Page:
President Joe Biden is scheduled to depart Friday for a long weekend in Delaware, making his week a four-day work week, despite calling the upcoming midterm election “the most consequential election in our history.”
The upcoming three-day vacation comes after the president also spent the weekend of Oct. 15-16 in Delaware, and has been away from the White House for more than a quarter of his presidency, according to a report from CNN.
Biden has spent 174 days in Delaware as of Oct. 16, and 64 days at Camp David, outpacing former President Donald Trump’s total 158 days away from the White House at the same point in his administration, the outlet reported.
When asked why the president is spending the weekend vacationing so close to the midterms, White House press secretary Karine Jean-Pierre said Biden takes the midterms “very seriously” and that he’s “been around.”
“He’s been around. He just went to Colorado. He just went to California. He just went to Portland. We’re going to go to Pennsylvania. We’re going to go to Florida. And we’ll have more to share,” Jean-Pierre said at a press briefing Monday.
Biden’s frequent trips to Delaware have caused some to question why the president is spending so much time out of public view, as his Secret Service has claimed there is no visitor log of who has met with Biden in his private residence. Republican Kentucky Rep. James Comer, who is set to lead the House Oversight Committee if Republicans win the House, called on the Biden administration to release the visitor logs in an interview with the New York Post. (RELATED: Biden Heads To Delaware For Weekend Getaway As War Breaks Out In Ukraine)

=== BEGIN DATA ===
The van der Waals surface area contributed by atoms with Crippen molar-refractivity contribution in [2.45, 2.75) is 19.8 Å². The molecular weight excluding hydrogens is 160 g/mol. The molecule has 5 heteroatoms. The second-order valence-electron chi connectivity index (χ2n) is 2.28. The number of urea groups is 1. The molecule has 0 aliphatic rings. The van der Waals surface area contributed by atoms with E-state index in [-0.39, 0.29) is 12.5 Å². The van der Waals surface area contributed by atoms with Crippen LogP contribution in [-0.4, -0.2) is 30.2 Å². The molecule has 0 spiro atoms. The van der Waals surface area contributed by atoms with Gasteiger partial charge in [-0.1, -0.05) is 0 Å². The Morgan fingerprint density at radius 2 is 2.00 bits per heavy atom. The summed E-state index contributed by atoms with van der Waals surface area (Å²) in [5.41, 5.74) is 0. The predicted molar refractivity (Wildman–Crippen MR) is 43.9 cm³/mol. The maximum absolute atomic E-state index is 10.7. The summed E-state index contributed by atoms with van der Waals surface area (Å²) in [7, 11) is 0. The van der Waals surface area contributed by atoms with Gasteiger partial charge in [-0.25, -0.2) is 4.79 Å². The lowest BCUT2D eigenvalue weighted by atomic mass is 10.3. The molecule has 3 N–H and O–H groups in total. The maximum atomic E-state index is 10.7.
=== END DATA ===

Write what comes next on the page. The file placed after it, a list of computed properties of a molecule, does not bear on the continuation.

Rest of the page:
“Americans deserve to know who President Biden is meeting with, especially since we know that he routinely met with [first son] Hunter’s business associates during his time as vice president,” Comer told the outlet.
White House Deputy Press Secretary Andrew Bates defended Biden’s trips to Delaware, telling CNN that, “President Biden is deeply proud of his roots and his family and it has been a staple of his time in public life to never lose touch with either.”
“Presidents of the United States are constantly on the job, regardless of their location – whether they’re on a state visit overseas or just 100 miles from the White House for a short trip to Wilmington, DE. And as all Americans can agree, it’s important for leaders to avoid becoming ensconced in Washington, D.C.,” Bates added.